The US Department of Health and Human Services (HHS), the Department of Labor, and the Treasury have teamed up to propose changes to increase transparency and reduce surprise costs for patients.
The agencies suggest distinguishing short-term, limited-duration insurance (STLDI) and fixed indemnity insurance from comprehensive coverage. The HHS described the first two types of insurance plans as ones that “sometimes include benefit limitations, and are sold by employing dubious marketing practices, that render such coverage as nothing more than junk”.
The plans currently do not fall under any of the consumer protections of the Affordable Care Act (ACA), unknown to many consumers. Therefore, HHS highlights that, in their ignorance, consumers may choose plans that do not cover essentials such as prescription drugs, and pre-existing conditions or impose annual or lifetime dollar limits on services.
In a July 7 press release, the HHS explains that these plans require individuals to pay a pre-determined fixed amount for a health-related event, regardless of expenses incurred.
In a bid for increasing transparency, the department proposes an amendment to the federal definition of STLDI that shortens the initial contract period to a maximum of three months and a maximum coverage period of four months, considering any renewals or extensions. This change falls under President Biden’s “Bidenomics” agenda, along with the Inflation Reduction Act, to reduce healthcare costs and reduce surprise fees.
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The agency simultaneously released a report estimating that almost 19 million seniors will save approximately $400 on annual prescription drug costs when the $2,000 out-of-pocket prescription drug spending cap in the Inflation Reduction Act (IRA) goes into effect in 2025.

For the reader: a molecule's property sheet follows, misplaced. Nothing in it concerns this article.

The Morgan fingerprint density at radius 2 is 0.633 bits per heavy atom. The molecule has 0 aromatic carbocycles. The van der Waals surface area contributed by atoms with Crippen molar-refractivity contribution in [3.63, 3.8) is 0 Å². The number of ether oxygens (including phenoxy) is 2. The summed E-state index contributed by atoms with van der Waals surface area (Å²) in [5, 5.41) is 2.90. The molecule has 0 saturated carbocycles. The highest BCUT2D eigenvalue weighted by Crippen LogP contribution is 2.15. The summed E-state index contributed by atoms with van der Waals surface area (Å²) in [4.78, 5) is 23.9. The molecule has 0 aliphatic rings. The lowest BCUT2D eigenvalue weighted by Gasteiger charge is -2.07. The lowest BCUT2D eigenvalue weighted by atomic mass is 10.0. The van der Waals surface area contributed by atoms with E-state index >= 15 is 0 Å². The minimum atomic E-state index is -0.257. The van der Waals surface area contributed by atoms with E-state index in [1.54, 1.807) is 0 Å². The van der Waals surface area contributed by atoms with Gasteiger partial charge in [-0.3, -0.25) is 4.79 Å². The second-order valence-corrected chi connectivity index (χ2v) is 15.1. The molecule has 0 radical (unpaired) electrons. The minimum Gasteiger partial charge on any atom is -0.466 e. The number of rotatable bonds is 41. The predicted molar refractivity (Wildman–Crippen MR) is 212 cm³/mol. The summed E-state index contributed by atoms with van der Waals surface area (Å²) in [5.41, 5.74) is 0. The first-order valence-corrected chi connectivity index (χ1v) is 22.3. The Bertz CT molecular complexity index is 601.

The new Office of the Assistant Secretary for Planning and Evaluation (ASPE) report found that almost 1.9 million Medicare Part D enrollees are expected to save at least $1,000 in 2025 due to the changes. Altogether, ASPE predicted the IRA may reduce annual out-of-pocket spending by $7.4bn.
The HHS, the Consumer Financial Protection Bureau, and the US Department of the Treasury are requesting public comment “on the prevalence, nature, and impact of medical credit cards and other medical payment products on consumers and on the healthcare system”. They are also seeking comments on policies to tackle practices by financial companies and healthcare providers offering these products that cause individuals to pay excess costs and that increase medical debt. This comment period will end on September 11 2023.